More than one million Americans are diagnosed with skin cancer every year, making it the most common form of cancer in the United States. Even more sobering, one in five Americans will develop skin cancer during their lifetime. There are several ways to help minimize the effects of the sun on your skin as well as help prevent long-term skin damage during the summer months. In honor of Skin Cancer Awareness Month, here are five tips for staying safe in the sun from Dr. Tina Alster, founding director of the Washington Institute of Dermatologic Laser Surgery.
Tip #1: Load up on sunscreens with SPF 30 or higher, regardless of your skin tone.
Because the three most common types of skin cancers (basal cell, squamous cell, melanoma) are related to cumulative sun exposure, protection of the skin from the sun is imperative (regardless of skin type). In fact, skin cancers have been reported in patients with naturally dark skin as well as pale skin, so just because someone tans (rather than burns) it doesn’t mean that skin cancer is not possible.
Tip #2: Apply... and Reapply.
While makeup and face moisturizers that contain SPF provide enough protection if you are only going to the office (with limited sun exposure), if outdoor activity is planned, these products will only suffice if ample amount is applied (e.g., at least a marble’s size for the face and a golf ball amount for the body). Frequent application of sunscreen is needed - at least every two hours if you’re outside. Most people don’t apply enough sunscreen to render themselves protected to the numerical amount printed on the bottle.
Tip #3: If you want a tanned look, apply self-tanners, bronzers, or go for a spray tan – don’t use tanning beds.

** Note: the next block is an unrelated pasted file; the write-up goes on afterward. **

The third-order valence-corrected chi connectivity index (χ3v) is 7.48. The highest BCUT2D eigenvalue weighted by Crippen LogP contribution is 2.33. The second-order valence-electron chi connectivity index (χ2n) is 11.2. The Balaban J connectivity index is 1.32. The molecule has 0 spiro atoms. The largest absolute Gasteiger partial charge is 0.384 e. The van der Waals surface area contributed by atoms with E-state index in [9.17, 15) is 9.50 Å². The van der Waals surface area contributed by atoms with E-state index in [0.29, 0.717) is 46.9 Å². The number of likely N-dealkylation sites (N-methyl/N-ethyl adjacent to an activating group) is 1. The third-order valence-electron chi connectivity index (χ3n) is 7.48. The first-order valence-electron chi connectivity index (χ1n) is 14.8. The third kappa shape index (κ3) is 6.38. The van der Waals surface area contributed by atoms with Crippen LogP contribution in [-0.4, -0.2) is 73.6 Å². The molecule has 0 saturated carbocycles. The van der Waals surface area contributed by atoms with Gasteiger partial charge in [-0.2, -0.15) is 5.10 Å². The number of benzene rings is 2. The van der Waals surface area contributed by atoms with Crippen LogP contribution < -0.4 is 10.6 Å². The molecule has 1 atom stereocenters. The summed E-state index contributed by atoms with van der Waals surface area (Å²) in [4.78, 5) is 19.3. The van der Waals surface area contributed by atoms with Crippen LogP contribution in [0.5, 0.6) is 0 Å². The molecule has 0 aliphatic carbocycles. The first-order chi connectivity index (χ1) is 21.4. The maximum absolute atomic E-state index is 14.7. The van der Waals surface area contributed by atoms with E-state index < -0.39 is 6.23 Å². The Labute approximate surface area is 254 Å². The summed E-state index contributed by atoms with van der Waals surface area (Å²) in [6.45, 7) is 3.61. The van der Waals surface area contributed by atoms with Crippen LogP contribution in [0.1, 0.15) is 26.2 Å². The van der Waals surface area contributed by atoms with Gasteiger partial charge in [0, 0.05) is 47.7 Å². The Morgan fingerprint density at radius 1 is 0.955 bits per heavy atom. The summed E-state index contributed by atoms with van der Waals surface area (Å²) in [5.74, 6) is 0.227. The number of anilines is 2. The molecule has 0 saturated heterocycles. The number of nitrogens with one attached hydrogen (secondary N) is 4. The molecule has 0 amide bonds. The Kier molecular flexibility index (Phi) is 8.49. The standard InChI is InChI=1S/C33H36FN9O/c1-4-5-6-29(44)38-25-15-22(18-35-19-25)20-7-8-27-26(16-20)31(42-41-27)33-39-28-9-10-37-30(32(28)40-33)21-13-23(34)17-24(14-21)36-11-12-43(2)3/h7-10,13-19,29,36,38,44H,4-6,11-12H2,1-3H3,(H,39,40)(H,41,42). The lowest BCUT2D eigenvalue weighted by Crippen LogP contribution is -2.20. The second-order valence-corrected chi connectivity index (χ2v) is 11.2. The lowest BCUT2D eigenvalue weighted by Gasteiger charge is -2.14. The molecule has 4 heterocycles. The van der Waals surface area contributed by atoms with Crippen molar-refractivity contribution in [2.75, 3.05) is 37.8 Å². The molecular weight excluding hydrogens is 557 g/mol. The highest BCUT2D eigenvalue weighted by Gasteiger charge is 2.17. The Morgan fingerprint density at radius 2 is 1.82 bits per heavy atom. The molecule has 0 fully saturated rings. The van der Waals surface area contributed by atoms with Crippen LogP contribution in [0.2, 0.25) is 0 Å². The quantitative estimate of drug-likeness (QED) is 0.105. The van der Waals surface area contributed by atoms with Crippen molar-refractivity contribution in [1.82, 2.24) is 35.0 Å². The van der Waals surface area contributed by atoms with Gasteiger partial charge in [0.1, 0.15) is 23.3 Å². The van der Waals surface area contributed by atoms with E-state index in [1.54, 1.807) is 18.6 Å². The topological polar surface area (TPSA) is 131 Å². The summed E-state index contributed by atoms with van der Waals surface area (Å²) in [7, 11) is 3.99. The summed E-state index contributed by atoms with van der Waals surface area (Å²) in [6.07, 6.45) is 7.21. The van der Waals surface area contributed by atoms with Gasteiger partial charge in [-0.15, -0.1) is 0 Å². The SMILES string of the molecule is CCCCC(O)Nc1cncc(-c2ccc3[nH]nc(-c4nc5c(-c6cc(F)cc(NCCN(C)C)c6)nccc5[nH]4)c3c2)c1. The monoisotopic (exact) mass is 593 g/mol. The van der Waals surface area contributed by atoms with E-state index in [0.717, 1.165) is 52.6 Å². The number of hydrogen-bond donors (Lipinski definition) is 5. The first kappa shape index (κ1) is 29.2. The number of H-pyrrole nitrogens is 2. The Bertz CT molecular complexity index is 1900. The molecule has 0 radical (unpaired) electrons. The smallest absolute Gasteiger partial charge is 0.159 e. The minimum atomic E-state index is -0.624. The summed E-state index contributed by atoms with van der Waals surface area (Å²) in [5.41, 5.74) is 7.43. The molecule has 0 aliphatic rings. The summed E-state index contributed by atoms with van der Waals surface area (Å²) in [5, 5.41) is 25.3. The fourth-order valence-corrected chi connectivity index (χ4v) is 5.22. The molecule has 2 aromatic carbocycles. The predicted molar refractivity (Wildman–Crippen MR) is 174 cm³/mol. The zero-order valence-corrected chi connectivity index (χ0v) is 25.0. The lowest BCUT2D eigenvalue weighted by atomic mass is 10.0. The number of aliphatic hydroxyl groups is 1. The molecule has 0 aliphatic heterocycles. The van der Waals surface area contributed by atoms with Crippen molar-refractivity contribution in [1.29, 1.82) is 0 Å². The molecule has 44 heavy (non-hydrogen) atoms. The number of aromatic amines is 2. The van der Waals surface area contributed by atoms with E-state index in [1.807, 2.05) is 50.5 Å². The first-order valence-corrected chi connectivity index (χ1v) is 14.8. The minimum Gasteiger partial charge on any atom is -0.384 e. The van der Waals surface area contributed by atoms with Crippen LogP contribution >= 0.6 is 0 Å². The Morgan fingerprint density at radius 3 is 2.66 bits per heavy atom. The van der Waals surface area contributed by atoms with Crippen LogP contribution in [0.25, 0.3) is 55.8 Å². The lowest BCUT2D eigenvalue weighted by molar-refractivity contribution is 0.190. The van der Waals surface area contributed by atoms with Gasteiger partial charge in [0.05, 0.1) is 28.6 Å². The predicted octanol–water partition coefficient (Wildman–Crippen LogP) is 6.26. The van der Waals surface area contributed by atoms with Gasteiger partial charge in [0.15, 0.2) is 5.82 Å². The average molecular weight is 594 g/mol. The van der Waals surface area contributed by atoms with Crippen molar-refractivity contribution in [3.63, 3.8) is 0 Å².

Most tanning booths claim to be safe because they emit UVA rays (not UVB rays) that don’t burn your skin. However, these same rays, while non-burning, are responsible for deeper dermal damage over time which contributes to wrinkles and skin cancer.
Tip #4: Stay out of the sun during peak midday hours (10 am to 2 pm), when the sun’s rays are strongest.
The strongest and most dangerous UV rays are emitted during mid-day. If your shadow appears to be shorter than you are, seek shade. When in the sun, wear a wide-brimmed hat to shade your face, ears and neck, a sleeved-shirt to cover your shoulders, and long pants. There are many lightweight and fashionable clothing lines available today designed to protect you in the sun.
Tip #5: Seek out an experienced practitioner for skin care advice and treatment.
Everyone should have their skin checked once a year by a dermatologist who specializes in skin cancer prevention and treatment. It’s critical that people do their homework to find someone who can provide the best care. There are several resources that provide helpful information and free cancer screenings. Avvo.com is a free website that offers ratings and reviews of all the doctors in the US, including dermatologists. In recognition of Skin Cancer Awareness Month, Avvo is donating $5 to the Melanoma Research Foundation for every question about skin cancer prevention and detection you leave on the site in the month of May. You can also visit ChooseSkinHealth.com to sign up for a free skin cancer screening at a dermatologist's office near you. You can also visit the AVEENO Facebook page to attend a free cancer screening on The Skin Cancer Foundation's Road to Healthy Skin Tour.